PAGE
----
Piedmont opens new school year with Convocation service

Piedmont Convocation

From left, Chaplain Ashley Cleere, President James Mellichamp, the Rev. Alvin Bunis, and Vice President for Academic Affairs Perry Rettig. Below, senior Katarina Hodge of Dublin.


Piedmont's annual Convocation service opened the fall semester Aug. 28, with the Rev. Alvin W. Bunis, assistant minister at Plymouth Church in Brooklyn, N.Y., as the guest speaker.

A graduate of Harvard University with a degree in economics, Bunis transitioned to the ministry after a 29-year career on Wall Street. He admitted to the Piedmont students that had he been a more attentive student, he  might not have waited so long to pursue a career in the ministry. "If I had been more self-aware when in college, my approach to college would have been different," Bunis said. "I was not excited to learn, and I look back with regret now, because I did grow and change in my ways. I wish I had done things differently. I am happier now than I ever have been—I love being a pastor."

Bunis said he was not recommending a specific career path, "but college is the ideal place to try and find out what your passion is." Quoting author and theologian Howard Thurman, Bunis said, "Don't ask yourself what the world needs. Ask yourself what makes you come alive and then go do that. Because what the world needs is people who have come alive."

hodge-kf4m6712Piedmont senior Katarina Hodge had a similar message for the freshmen in the Class of 2017. Hodge said she did not pick a major until her junior year, after trying a variety of classes. It was not until she took a mass media survey class that she found "interesting and entertaining" that she chose mass communications as a major. "I waited for the right major to find me," she said.

Piedmont begins the fall semester with 2,368 students, including one of its largest freshman classes ever. Some 253 new undergraduates are enrolled, including 26 at the Athens campus. "The Demorest campus is just about at capacity," said President James Mellichamp, who noted that 575 boarding students are on campus this year, up from 568 in 2012. Even with the addition of three new dormitories in the past four years, only a few beds remain empty this year, he said.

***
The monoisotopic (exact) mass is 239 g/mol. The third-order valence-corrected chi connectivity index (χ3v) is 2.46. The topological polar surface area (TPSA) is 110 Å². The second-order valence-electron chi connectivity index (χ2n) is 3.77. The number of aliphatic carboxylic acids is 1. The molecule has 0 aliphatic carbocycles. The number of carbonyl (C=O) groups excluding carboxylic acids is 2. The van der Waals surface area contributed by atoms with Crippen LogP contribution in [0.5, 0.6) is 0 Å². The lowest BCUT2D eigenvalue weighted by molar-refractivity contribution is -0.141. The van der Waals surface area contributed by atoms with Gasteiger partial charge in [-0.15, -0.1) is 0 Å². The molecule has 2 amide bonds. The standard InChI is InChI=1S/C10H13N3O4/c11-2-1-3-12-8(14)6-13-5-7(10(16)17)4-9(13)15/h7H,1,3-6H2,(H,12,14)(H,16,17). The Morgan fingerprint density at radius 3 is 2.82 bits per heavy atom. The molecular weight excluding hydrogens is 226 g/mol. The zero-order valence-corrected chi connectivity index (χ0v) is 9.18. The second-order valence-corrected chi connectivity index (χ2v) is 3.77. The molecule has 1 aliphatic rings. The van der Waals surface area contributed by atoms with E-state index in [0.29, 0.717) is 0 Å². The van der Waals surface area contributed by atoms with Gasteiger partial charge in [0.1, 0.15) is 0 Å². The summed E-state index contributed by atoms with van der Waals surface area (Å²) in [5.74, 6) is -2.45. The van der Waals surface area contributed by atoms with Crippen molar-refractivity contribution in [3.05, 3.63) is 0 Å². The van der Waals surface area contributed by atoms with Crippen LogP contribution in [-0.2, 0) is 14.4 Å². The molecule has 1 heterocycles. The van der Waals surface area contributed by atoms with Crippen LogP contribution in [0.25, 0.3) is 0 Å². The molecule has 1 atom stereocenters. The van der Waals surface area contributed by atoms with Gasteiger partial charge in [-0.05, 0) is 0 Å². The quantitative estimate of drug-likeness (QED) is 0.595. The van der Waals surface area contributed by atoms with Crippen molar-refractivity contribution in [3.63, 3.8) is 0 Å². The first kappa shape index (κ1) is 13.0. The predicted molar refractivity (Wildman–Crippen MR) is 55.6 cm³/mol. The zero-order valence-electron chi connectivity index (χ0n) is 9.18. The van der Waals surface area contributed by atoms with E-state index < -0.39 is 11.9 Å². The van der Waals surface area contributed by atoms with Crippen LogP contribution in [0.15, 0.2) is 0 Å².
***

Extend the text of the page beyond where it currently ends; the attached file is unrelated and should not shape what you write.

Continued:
Total undergraduate enrollment for both campuses is about the same as last year, 1,281 compared to 1,299, a difference of 11 students. On the Demorest campus there are 867 undergraduate students and 414 on the Athens campus. Total graduate enrollment is at 1,087 this year, compared to 1,174 last fall. The largest change came in the college's off-campus programs, which provide masters and specialist degree programs in school systems across the state. Off-campus enrollment this fall is 703, compared to 762 last fall.

Cindy Peterson, assistant vice president for student services and dean of admissions, noted that this year class is "academically strong with an average high school GPA of 3.38 and an average ACT score of 21.  They represent one of the most talented and engaged group of students and include veterans, first generation college students, and an exchange student from Padderborn University in Germany. Believe me when I say this class brings a unique set of qualities to our academic community."

Peterson said the county in Georgia sending the most students is Gwinnett, followed by Habersham, Hall and Jackson. In addition to Georgia, 12 states are represented, including 10 students from Florida, five from North Carolina, as well as others from Alabama, Arizona, Maryland, Pennsylvania, South Carolina and Tennessee. "We have an international student from Nova Scotia as well as a Rotary exchange student from the UK," she said.